The Book of Jonah
Encountering God Series
“The Knowledge of God”
After getting off to a stormy start, shallowed by a whale, and vomited back onto the shore, Jonah finally made his way to Nineveh to preach the message that the Lord would give him.
Once Jonah arrived, he proclaimed throughout the city, “Yet forty days and Nineveh will be overthrown.” (3.4b) As we discovered last week this verb “overthrown” is used to describe destruction, but it is also means “to turn around” or “to transform” referring to a change of heart. By the Lord using this word we can see the double edge sword of the Word of God in Jonah’s proclamation. (Heb.4.12) On one side we see that rejecting of God’s Word brings destruction but on the other side we see that repentance to God’s Word brings restoration.
And how did the wicked Ninevites respond to Jonah’s divinely appointed message? They repented with faith, fasting, fervent prayer, and fruits in keeping with their repentance. We are told that the people of Nineveh believed in God; and they called a fast and put on sackcloth from the greatest to the least of them. (3.5) They called on God earnestly that each may turn from his wicked way and from the violence which is in his hands.(3.8b) And when God saw their deeds, that they turned from their wicked way, then God relented concerning the calamity which He had declared He would bring upon them. And He did not do it. (3.10)
At this point the reader assumes that Jonah would either stay in the city to disciple this multitude of new converts, like what we see the apostles doing with the new converts in Jerusalem after the Day of Pentecost (Acts 2.42ff), or that Jonah would return to his own country rejoicing in the Lord for the outpouring of His grace to the Ninevites. But neither of these things happen. No, chapter four of Jonah reveals the truth concerning Jonah’s heart. Hear now the Word of God.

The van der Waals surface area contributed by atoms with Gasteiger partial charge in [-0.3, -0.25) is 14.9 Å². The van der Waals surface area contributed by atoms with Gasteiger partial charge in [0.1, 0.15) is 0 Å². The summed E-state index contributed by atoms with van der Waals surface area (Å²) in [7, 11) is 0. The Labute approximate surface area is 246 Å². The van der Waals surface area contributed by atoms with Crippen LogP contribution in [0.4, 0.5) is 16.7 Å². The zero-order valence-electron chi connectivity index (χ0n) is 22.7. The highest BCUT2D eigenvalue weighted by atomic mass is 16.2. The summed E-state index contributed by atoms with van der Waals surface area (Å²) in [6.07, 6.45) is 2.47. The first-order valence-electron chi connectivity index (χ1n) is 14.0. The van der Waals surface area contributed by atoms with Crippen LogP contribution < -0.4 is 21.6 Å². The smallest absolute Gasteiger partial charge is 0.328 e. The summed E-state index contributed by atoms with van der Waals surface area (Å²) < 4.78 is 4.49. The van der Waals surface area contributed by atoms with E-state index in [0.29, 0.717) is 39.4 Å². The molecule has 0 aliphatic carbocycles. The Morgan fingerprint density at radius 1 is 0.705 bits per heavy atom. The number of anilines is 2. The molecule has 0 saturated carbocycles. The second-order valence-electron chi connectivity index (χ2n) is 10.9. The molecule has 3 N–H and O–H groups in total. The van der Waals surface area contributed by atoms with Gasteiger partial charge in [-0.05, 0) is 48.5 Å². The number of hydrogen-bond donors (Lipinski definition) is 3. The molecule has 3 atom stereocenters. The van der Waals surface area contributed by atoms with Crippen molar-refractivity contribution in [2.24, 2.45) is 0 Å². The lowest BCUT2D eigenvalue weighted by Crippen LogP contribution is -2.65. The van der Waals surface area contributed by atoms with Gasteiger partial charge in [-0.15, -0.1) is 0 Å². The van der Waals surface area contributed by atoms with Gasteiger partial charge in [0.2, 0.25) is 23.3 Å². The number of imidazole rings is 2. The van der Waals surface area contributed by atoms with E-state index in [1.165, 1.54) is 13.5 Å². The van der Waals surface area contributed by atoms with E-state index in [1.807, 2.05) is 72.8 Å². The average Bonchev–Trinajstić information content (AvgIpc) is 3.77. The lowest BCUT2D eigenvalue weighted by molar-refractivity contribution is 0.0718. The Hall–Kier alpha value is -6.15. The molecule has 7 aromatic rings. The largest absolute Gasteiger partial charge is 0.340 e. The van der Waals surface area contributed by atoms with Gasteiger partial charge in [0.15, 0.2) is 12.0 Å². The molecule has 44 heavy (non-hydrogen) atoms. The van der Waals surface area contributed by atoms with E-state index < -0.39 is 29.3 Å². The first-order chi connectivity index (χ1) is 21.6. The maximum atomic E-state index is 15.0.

But it greatly displeased Jonah and he became angry.2 He prayed to the Lord and said, “Please Lord, was not this what I said while I was still in my own country? Therefore, in order to forestall this, I fled to Tarshish, for I knew that You are a gracious and compassionate God, slow to anger and abundant in lovingkindness, and one who relents concerning calamity. 3 Therefore now, O Lord, please take my life from me, for death is better to me than life.”
4 The Lord said, “Do you have good reason to be angry?” (Jonah 4.1-3)
Chapter four begins, “But it greatly displeased Jonah and he became angry.” (4.1)Jonah was greatly displeased that with allowed Nineveh an opportunity to repent. God and Jonah are diametrically opposed. God turns away from angry (3.9), Jonah becomes angry. In the original Hebrew this term translated “greatly displeased” means that Jonah believed that God allowing the Ninevites to repent was a great evil which caused him to burn with anger.
Jonah’s behavior is in direct opposition to what the Lord spoke through the Prophet Jeremiah saying, “At one moment I might speak concerning a nation or concerning a kingdom to uproot, to pull down, or to destroy it;if that nation against which I have spoken turns from its evil, I will relent concerning the calamity I planned to bring on it.” (Jer.18.7-8) But this didn’t matter, Jonah had his opinion about Nineveh and that is all that mattered.
Jonah wasn’t just upset or a little annoyed. No, he burned with passionate anger against God. There is no doubt that God demonstrating His grace by sparing Nineveh was the cause of Jonah’s anger. Jonah simply hates when grace is shown to those, he thinks don’t deserve it. And in Jonah’s mind, Nineveh didn’t deserve it. In Jonah’s mind, Nineveh was the capital city of the terrorist state of Assyria and Assyrians were enemies against God and His people.
The intensity of Jonah’s anger is difficult for many to understand. Wasn’t Jonah the Lord’s prophet? Hadn’t Jonah been trained in the School of Prophets? It is obvious from the text that Jonah knew the Lord was a gracious and compassionate God, slow to anger and abundant in lovingkindness, and one who relents concerning calamity. (4.2b) This perception of God was Theology 101. (Neh.9.17; Ps.86.15, 145.8; Joel 2.13)